Posts

Happy New Year: New Annoucement!

Hello sweet friends and colleagues!

USNews iconHappy New Year! I wanted to share some exciting news with you today. U.S. News and World Report has asked me to be a monthly contributor to their brand new parenting section of their publication. Here it my very first article, all about setting goals with children, that came out yesterday.

It it, I talk about the importance of not only making goals S.M.A.R.T. with children– but S.M.A.R.T.E.R! Check it out!!

As you can imagine, I’m already hard at work on February’s article—all about impulse control and children. With two young children, I have definitely been put to the test in that area—you?

I’ll be thrilled to share some other projects with you that I’m working on as they are completed. My hope is that you’ll be as pumped about them as I am!

Until then, I hope you have a wonderful end to your week!

Warmest regards,

Dr. Robyn

Completing Any Goal: From Tripped-Up to Triumphant

eye_clock-300x300It’s February.  Only a month and a half ago many of us set goals and made New Year’s Resolutions.  How’s that working out for you? Are you making strides or are you…stuck?

It’s OK. Many of us get tripped up on the path to triumph. You’re at a critical point at this moment though– you can choose to throw in the towel or push through. When you have trouble imagining how you’ll ever achieve your goal (whether it’s writing a book, completing a dissertation, moving up a level, enrolling more people, or making headway on a project, etc) it’s time to stop and go through a visioning process.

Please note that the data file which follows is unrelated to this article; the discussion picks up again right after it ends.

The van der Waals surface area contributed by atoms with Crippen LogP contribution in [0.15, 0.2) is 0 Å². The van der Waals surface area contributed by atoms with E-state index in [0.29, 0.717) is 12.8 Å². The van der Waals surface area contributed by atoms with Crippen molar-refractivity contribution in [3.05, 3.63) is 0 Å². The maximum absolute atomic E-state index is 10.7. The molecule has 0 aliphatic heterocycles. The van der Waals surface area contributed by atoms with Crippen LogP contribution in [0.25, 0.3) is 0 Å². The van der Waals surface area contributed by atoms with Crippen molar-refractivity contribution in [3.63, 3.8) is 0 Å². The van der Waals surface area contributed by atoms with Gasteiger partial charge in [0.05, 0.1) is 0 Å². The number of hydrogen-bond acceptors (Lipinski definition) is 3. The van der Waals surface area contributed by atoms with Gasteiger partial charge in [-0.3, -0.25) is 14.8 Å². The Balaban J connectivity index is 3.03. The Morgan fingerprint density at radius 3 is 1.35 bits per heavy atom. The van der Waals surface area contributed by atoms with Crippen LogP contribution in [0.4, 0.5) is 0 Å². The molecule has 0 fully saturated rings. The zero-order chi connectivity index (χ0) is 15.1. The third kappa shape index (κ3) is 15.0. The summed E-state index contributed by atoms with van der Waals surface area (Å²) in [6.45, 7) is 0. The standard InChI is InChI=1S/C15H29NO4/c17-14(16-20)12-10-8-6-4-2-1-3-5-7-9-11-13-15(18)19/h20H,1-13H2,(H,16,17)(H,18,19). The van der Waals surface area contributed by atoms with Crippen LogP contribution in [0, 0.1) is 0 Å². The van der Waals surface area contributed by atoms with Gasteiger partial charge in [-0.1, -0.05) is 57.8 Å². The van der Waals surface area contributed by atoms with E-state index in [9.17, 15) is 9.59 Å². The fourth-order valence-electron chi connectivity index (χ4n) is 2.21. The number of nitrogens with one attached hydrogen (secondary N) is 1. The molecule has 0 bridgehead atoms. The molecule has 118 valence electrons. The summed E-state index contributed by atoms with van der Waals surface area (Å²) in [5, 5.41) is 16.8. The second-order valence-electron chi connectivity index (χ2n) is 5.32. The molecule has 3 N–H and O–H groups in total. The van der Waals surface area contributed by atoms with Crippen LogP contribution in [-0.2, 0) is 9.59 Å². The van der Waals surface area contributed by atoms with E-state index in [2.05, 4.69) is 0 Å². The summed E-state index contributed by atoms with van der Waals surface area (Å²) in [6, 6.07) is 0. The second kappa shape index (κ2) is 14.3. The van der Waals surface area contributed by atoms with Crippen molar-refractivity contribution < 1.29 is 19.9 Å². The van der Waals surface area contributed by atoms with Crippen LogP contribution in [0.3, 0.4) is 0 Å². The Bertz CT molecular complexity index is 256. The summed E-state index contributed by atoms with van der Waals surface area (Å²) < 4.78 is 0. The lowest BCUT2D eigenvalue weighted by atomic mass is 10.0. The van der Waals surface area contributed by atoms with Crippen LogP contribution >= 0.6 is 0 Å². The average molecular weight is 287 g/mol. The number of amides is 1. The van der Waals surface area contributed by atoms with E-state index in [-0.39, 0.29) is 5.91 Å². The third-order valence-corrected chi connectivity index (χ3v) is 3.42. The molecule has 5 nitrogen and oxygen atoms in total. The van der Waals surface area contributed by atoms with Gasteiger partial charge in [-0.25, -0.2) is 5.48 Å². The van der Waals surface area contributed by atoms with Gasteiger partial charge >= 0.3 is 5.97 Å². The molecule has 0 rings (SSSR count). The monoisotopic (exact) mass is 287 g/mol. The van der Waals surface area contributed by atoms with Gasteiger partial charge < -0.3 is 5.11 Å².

When I work with clients one-on-one or in groups, I take them through several visioning exercises.  One that I often begin with has 5 steps:

(1)  See it: Close your eyes.  Look at your goal square in the face.  What does it look like when it’s finished?  When you look around, who do you see?  Where do you picture yourself?  Get specific.  I often encourage my clients to put together a vision board that keeps these pictures in the forefront of their minds.  What images remind you of your goal?  What lies beyond once that goal is achieved?

(2)  Sense it: This may take some practice– especially if you are filled with stress and angst right now.  What will it feel like to achieve your goal?  What do you hear around you?  What does victory taste like and smell like?  The more visceral you can make your goal, the more driven you will be to achieve it.

(3)  Say it:  We are often caught using the future tense when talking about the completion of a goal.  “I will finish it” might sound good to you but it doesn’t put you in action.  In fact, that kind of language can invite procrastination.  Who says when the “I will” will actually take place?  When speaking to about your goal, say it as if it is happening right now; “I am completing my ________ by April 1,” “I own my own home in December 2012,”  “I have straight As on my report card,” or “I am a graduate of XYZ University by June.”

(4)  Believe it: Sometimes we feel as if we are lying to ourselves.  Do I really think I’ll finish?  That kind of goal-robbing gremlin needs to be put to rest.  If you don’t really believe that you’ll be able to succeed, you probably won’t.  When you have unwavering commitment and conviction in your goal, nothing can stop you.  Be sure to put any voices of doubt to bed so that you can concentrate on taking action and making things happen.

(5)  Achieve it: This is an active process.  Achieving your goal means following your plan, ticking off your check list, and moving forward.  Are you closer to your goal than you were yesterday?  If so, you are in the process of achieving your goal.  And of course, once you check off the last item on your list, the final part of achieving your goal is celebrating your success!

Where are you in the visioning process?  Have you set your goals and intentions?  Have you created your plan?  Once you established where you’re going, the path is clear.  Now all you have to do is follow it!

drrobynsig170